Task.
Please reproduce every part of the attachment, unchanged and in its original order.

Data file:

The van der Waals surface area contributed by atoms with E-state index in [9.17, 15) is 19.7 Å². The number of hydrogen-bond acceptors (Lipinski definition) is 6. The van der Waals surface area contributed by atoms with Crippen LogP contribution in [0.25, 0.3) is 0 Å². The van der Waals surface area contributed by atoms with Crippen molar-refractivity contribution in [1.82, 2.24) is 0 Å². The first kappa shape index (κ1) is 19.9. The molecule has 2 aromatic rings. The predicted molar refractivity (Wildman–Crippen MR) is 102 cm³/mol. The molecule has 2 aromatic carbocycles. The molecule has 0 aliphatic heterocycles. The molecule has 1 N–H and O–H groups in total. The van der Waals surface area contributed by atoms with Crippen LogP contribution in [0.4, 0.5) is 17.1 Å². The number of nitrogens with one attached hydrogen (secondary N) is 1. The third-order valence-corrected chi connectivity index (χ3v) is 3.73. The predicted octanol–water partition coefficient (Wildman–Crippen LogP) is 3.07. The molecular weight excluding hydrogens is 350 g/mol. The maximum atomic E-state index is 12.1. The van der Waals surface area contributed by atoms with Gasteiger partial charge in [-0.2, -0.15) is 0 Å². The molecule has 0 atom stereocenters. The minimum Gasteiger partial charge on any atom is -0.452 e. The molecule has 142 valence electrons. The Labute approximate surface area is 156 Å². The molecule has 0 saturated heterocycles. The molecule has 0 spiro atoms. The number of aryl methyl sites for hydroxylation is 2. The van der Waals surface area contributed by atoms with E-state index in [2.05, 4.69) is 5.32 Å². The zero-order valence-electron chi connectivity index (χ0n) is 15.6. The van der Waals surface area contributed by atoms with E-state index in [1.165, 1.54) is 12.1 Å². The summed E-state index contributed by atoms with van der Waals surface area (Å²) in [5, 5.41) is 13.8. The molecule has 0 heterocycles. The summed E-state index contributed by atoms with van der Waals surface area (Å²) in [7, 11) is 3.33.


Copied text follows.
The van der Waals surface area contributed by atoms with E-state index in [9.17, 15) is 19.7 Å². The number of hydrogen-bond acceptors (Lipinski definition) is 6. The van der Waals surface area contributed by atoms with Crippen LogP contribution in [0.25, 0.3) is 0 Å². The van der Waals surface area contributed by atoms with Crippen molar-refractivity contribution in [1.82, 2.24) is 0 Å². The first kappa shape index (κ1) is 19.9. The molecule has 2 aromatic rings. The predicted molar refractivity (Wildman–Crippen MR) is 102 cm³/mol. The molecule has 2 aromatic carbocycles. The molecule has 0 aliphatic heterocycles. The molecule has 1 N–H and O–H groups in total. The van der Waals surface area contributed by atoms with Crippen LogP contribution in [0.4, 0.5) is 17.1 Å². The number of nitrogens with one attached hydrogen (secondary N) is 1. The third-order valence-corrected chi connectivity index (χ3v) is 3.73. The predicted octanol–water partition coefficient (Wildman–Crippen LogP) is 3.07. The molecular weight excluding hydrogens is 350 g/mol. The maximum atomic E-state index is 12.1. The van der Waals surface area contributed by atoms with Gasteiger partial charge in [-0.2, -0.15) is 0 Å². The molecule has 0 atom stereocenters. The minimum Gasteiger partial charge on any atom is -0.452 e. The molecule has 142 valence electrons. The Labute approximate surface area is 156 Å². The molecule has 0 saturated heterocycles. The molecule has 0 spiro atoms. The number of aryl methyl sites for hydroxylation is 2. The van der Waals surface area contributed by atoms with E-state index in [2.05, 4.69) is 5.32 Å². The zero-order valence-electron chi connectivity index (χ0n) is 15.6. The van der Waals surface area contributed by atoms with E-state index in [1.165, 1.54) is 12.1 Å². The summed E-state index contributed by atoms with van der Waals surface area (Å²) in [5, 5.41) is 13.8. The molecule has 0 heterocycles. The summed E-state index contributed by atoms with van der Waals surface area (Å²) in [7, 11) is 3.33.